Business process management (BPM) is often referred to as process mapping. But it is and can be so much more than connecting boxes of steps in a process. With a few additions, process mapping can provide the foundation for change management as it builds a bridge from an ever-changing list of regulatory requirements to a company’s governance, risk, and compliance (GRC) tool.

It starts with the regulatory inventory. Which regulations are applicable? What are the key obligations of the regulations? Once these key obligations are identified, it is important to determine the operational processes involved with the regulation and the obligation. For example, Regulation CC, Availability of Funds and Collection of Checks, requires that funds be available within certain time periods depending on the type and method of deposit by the consumer. Obviously, this requirement involves a bank’s deposit operations.

Continuing with the Reg CC example, the next step is to understand the deposit operations processes associated with making funds available—and, as importantly, the controls within the processes that ensure compliance with regulatory obligations. The easiest and quickest way to understand and document the processes is through process mapping.

Why a Process Map?

Most people find it easier to understand visual representations than written words. Drawing a process map quickly captures the steps a subject matter expert takes when they perform their job. As the map is drawn, others can easily add missing steps and identify opportunities where there may be duplicative processing or gaps.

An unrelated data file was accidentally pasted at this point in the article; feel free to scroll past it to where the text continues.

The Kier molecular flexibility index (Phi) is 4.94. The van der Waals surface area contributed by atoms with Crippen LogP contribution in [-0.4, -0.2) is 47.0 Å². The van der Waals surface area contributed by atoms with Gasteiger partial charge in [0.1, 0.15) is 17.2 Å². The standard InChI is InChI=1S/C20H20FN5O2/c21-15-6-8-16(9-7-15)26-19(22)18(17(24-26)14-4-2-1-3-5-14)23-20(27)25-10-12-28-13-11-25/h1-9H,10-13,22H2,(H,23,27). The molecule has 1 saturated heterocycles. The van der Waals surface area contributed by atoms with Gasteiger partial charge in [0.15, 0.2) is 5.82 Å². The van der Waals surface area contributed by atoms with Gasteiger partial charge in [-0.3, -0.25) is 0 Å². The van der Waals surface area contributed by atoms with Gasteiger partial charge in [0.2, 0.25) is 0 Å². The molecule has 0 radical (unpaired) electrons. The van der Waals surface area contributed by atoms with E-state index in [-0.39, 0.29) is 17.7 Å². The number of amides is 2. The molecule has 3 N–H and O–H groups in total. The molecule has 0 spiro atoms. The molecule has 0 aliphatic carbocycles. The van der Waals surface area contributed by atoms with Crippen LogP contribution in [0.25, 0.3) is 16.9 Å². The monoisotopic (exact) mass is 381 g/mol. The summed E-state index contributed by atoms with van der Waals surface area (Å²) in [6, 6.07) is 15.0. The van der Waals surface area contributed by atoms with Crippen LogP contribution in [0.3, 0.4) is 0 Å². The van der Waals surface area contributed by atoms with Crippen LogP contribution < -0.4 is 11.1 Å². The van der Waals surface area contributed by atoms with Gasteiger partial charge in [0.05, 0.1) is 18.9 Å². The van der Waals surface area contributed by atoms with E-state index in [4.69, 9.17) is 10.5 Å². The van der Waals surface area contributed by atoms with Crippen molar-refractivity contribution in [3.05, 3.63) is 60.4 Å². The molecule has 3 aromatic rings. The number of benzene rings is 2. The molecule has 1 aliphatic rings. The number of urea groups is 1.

There are a variety of tools and techniques for process mapping. Also known as flow charting, the original system was invented by Frank Gilbreth in 1921.1 Regardless of the tool or technique used, business process mapping is a graphical representation of a process beginning with a trigger event to start the process and leading to an endpoint for completion of the process. Where the process diverges, decision points are captured and multiple paths to completion are captured. While business process mapping has been utilized for over a century to document and improve processes, it is invaluable for documenting risks and controls within processes.

A Word About Six Sigma and Lean

Developed by Motorola in the early to mid-1980s, Six Sigma is a methodology for measuring defects per million and identifying opportunities for improvement.2 The process map is the foundation for documenting the current state of a process and identifying points in the process where gaps or opportunities exist. Whether eliminating waste in a process through Lean Six Sigma or transforming a process through value stream mapping, Six Sigma methodologies can play an important part in streamlining processes while ensuring compliance.

As a process is documented, identify whether risk is involved in the process step and, where risk is found, what steps exist to control and mitigate the risk. In the Reg CC example, are there system controls that happen within the process or in systems supporting the process to ensure that funds are available within the required period of time? Are control reports used to review exceptions?

It is important to number processes, process steps, risks and controls. With numbered processes, process steps, risks, and controls, a control library can be built. Risks and controls should be associated in documents with regulatory citations, if applicable.